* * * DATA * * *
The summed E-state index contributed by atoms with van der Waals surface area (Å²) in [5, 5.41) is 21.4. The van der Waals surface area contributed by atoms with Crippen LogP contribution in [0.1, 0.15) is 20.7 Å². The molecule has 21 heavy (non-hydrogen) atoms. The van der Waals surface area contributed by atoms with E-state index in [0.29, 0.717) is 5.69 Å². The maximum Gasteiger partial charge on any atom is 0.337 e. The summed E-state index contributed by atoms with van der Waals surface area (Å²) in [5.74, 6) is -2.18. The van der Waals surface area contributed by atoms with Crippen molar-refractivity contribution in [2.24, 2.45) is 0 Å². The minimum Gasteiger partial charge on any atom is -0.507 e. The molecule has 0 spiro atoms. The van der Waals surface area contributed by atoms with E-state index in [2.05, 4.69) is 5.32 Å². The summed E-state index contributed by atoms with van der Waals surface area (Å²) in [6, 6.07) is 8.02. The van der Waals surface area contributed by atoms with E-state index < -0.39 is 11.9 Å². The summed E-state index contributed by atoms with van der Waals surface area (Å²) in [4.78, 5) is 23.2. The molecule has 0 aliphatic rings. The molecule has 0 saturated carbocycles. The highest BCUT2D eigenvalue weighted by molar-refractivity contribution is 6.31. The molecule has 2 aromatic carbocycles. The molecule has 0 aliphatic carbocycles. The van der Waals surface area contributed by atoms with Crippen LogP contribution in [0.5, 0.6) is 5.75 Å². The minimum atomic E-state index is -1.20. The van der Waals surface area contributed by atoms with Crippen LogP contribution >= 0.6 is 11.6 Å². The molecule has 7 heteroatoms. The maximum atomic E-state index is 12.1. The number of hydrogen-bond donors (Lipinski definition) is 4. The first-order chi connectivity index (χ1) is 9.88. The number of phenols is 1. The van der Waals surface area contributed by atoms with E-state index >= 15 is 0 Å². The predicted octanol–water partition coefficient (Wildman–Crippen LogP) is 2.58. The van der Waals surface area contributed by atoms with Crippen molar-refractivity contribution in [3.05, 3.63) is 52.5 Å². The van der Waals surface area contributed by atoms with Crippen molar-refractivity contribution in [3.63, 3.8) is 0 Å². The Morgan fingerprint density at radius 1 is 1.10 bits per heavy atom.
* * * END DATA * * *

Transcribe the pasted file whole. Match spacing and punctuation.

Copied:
The summed E-state index contributed by atoms with van der Waals surface area (Å²) in [5, 5.41) is 21.4. The van der Waals surface area contributed by atoms with Crippen LogP contribution in [0.1, 0.15) is 20.7 Å². The molecule has 21 heavy (non-hydrogen) atoms. The van der Waals surface area contributed by atoms with E-state index in [0.29, 0.717) is 5.69 Å². The maximum Gasteiger partial charge on any atom is 0.337 e. The summed E-state index contributed by atoms with van der Waals surface area (Å²) in [5.74, 6) is -2.18. The van der Waals surface area contributed by atoms with Crippen molar-refractivity contribution in [2.24, 2.45) is 0 Å². The minimum Gasteiger partial charge on any atom is -0.507 e. The molecule has 0 spiro atoms. The van der Waals surface area contributed by atoms with E-state index in [2.05, 4.69) is 5.32 Å². The summed E-state index contributed by atoms with van der Waals surface area (Å²) in [6, 6.07) is 8.02. The van der Waals surface area contributed by atoms with E-state index < -0.39 is 11.9 Å². The summed E-state index contributed by atoms with van der Waals surface area (Å²) in [4.78, 5) is 23.2. The molecule has 0 aliphatic rings. The molecule has 0 saturated carbocycles. The highest BCUT2D eigenvalue weighted by molar-refractivity contribution is 6.31. The molecule has 2 aromatic carbocycles. The molecule has 0 aliphatic carbocycles. The van der Waals surface area contributed by atoms with Crippen LogP contribution in [0.5, 0.6) is 5.75 Å². The minimum atomic E-state index is -1.20. The van der Waals surface area contributed by atoms with Crippen LogP contribution >= 0.6 is 11.6 Å². The molecule has 7 heteroatoms. The maximum atomic E-state index is 12.1. The number of hydrogen-bond donors (Lipinski definition) is 4. The first-order chi connectivity index (χ1) is 9.88. The number of phenols is 1. The van der Waals surface area contributed by atoms with E-state index >= 15 is 0 Å². The predicted octanol–water partition coefficient (Wildman–Crippen LogP) is 2.58. The van der Waals surface area contributed by atoms with Crippen molar-refractivity contribution in [3.05, 3.63) is 52.5 Å². The van der Waals surface area contributed by atoms with Crippen molar-refractivity contribution in [3.63, 3.8) is 0 Å². The Morgan fingerprint density at radius 1 is 1.10 bits per heavy atom.